Sporting film of the day – Happy Gilmore

From robo-heavyweights to angry ice-skaters, sports movies occupy a peculiar and often frankly unwatchable place in the annals of Hollywood history.

Amid global lockdown, the PA news agency runs a daily rule over some of the films that might provide that much-needed sporting fix – and those that absolutely shouldn’t.

HAPPY GILMORE (1996)

Summary

Happy Gilmore is a hopeless ice hockey player who discovers by chance that his only skill in his favourite sport – smashing a puck very hard – actually lends itself well to driving a golf ball long distances. Naturally in this slapstick comedy farce, he quickly wins a place on the professional tour and develops a fierce rivalry with top-ranked player Shooter McGavin. Throughout all this Happy is motivated by prize money to buy back his grandma’s repossessed house and a determination to score with the tour’s PR manager Virginia.w

Cast

Adam Sandler creates plenty of laughs as the ill-tempered Happy who eventually learns to channel his aggression into golf. With plenty of his subsequent movies having been panned by critics, it still seems to stand among his finest works. Christopher McDonald plays the pompous Shooter, while former American footballer Carl Weathers, better known as Apollo Creed from the Rocky films, appears as veteran pro Chubbs. An early-career Ben Stiller also has a minor role.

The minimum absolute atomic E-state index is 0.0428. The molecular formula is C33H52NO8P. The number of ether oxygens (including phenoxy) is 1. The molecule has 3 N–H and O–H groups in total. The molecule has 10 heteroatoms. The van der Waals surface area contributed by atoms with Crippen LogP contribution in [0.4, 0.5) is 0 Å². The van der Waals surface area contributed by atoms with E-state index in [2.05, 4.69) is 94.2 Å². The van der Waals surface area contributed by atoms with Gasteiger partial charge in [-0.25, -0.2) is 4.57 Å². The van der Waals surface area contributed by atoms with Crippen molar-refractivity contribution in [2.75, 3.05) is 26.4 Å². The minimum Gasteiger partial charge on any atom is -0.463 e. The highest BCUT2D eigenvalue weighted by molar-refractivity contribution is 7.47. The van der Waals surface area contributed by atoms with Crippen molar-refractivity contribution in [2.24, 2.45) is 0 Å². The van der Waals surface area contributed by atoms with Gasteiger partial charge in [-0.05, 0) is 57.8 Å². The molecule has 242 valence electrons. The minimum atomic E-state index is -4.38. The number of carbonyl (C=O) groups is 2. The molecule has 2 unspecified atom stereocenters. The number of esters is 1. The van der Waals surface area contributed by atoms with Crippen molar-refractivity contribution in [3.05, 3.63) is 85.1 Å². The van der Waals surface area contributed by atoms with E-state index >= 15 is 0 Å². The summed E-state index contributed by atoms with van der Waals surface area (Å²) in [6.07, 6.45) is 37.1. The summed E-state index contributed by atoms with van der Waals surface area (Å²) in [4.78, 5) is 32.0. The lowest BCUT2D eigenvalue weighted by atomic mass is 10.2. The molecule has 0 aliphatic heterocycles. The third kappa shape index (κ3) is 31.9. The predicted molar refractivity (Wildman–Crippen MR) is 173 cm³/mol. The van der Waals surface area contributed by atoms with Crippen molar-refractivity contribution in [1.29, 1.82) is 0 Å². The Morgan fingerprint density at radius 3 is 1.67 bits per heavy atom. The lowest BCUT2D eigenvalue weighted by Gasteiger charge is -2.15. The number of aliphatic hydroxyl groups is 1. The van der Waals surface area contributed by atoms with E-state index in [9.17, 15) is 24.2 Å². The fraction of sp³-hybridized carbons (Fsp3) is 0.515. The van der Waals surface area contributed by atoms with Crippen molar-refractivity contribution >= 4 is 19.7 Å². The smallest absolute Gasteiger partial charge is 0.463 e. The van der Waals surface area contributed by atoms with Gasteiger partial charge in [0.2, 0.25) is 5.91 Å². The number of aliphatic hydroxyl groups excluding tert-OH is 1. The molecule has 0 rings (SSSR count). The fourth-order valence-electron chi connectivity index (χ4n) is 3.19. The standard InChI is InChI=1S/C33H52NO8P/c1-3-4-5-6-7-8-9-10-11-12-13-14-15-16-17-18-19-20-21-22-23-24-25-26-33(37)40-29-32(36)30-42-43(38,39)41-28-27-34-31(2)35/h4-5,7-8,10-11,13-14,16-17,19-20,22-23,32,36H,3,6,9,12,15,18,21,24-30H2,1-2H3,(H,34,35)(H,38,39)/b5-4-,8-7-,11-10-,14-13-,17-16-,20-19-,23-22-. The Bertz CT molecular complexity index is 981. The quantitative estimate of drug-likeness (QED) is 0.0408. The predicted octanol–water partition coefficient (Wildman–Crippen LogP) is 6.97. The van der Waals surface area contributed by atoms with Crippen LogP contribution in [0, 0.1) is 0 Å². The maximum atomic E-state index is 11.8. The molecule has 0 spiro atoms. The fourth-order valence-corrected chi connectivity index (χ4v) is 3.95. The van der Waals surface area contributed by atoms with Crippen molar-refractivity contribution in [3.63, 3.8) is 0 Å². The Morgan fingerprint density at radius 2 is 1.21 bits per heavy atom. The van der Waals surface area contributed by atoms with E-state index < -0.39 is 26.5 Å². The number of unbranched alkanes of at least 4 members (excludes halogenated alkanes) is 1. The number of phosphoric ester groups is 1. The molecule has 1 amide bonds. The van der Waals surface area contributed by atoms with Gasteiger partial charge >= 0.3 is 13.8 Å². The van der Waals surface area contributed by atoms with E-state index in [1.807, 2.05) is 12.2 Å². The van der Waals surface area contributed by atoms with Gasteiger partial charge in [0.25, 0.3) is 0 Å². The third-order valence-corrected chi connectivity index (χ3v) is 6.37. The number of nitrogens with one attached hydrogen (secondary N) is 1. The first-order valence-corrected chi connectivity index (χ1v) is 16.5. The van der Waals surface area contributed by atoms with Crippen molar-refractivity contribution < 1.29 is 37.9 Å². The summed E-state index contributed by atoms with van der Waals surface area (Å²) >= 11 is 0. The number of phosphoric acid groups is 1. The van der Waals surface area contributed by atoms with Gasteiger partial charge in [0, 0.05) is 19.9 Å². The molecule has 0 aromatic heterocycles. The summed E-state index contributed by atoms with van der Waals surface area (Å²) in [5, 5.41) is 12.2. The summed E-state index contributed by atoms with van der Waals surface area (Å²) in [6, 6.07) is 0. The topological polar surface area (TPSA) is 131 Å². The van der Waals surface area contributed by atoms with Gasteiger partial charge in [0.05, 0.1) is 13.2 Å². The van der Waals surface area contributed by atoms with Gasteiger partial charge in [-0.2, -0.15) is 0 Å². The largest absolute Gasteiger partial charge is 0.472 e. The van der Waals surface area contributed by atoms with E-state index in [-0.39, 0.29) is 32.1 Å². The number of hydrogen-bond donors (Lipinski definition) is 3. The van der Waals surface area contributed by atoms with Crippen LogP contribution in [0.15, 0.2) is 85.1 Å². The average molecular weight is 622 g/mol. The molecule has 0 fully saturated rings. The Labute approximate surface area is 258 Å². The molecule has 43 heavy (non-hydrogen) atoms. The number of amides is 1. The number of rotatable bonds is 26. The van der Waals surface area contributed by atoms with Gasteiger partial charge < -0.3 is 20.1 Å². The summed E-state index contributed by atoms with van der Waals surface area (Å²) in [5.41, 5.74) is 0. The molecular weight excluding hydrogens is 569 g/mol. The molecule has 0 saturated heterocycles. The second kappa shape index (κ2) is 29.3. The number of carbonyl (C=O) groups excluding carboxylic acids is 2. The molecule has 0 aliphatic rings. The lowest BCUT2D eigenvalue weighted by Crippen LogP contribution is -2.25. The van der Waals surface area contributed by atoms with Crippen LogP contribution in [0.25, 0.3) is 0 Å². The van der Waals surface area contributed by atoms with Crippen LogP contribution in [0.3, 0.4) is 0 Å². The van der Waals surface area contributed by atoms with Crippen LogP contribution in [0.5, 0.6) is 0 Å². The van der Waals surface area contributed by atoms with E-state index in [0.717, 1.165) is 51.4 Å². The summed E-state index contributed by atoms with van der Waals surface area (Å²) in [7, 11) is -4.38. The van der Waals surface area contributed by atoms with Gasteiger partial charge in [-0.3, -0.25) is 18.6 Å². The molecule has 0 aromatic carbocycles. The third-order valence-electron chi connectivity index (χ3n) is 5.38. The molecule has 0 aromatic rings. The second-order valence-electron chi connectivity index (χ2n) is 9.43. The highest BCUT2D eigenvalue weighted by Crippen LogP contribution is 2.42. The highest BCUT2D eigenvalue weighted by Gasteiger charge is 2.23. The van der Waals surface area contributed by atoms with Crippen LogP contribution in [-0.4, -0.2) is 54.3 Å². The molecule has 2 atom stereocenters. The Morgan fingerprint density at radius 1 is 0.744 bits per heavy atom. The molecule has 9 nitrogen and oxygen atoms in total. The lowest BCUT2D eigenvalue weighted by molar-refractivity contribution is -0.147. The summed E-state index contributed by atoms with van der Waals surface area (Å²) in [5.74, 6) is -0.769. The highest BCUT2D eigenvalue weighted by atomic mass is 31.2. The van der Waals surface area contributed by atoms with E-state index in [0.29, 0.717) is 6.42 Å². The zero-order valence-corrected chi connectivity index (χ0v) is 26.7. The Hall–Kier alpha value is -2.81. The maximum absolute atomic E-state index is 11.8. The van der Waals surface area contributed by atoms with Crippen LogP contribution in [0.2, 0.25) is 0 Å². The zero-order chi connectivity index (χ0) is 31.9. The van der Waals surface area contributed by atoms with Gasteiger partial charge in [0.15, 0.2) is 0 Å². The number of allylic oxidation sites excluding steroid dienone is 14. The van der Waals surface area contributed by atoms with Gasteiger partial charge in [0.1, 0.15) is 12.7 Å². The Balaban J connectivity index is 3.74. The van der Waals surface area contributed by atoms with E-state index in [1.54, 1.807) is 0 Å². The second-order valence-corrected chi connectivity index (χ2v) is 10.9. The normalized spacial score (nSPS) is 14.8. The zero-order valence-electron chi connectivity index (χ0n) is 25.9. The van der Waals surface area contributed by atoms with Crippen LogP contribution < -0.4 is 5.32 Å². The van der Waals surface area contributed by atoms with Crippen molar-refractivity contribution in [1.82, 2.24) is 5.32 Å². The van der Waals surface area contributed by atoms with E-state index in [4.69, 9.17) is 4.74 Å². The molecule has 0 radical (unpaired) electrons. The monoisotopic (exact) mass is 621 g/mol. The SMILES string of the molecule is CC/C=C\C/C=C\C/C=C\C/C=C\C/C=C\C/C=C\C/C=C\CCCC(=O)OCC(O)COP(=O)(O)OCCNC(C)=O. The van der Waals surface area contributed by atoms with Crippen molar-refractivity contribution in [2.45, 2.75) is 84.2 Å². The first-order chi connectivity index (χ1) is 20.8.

Review

There is nothing subtle about the humour in this comedy of absurd exaggeration and cartoon violence. With Happy bringing the fights of the hockey rink to America’s lush fairways, sticklers for golf etiquette should look away – even if some of the crowd scenes seem less outrageous now given goings-on at recent Ryder Cups. That said, we’re unlikely to see Bubba Watson wrestle an alligator for a ball anytime soon. For those who shake their head at golf’s stuffy traditions and eccentric conventions such as playing to win a jacket, this will be up their street.

Star cameo

It is one that might pass British viewers by but fans of American gameshows lapped up the scenes where Price is Right host Bob Barker, playing himself, got dragged into a fist fight with Happy during a pro-am.

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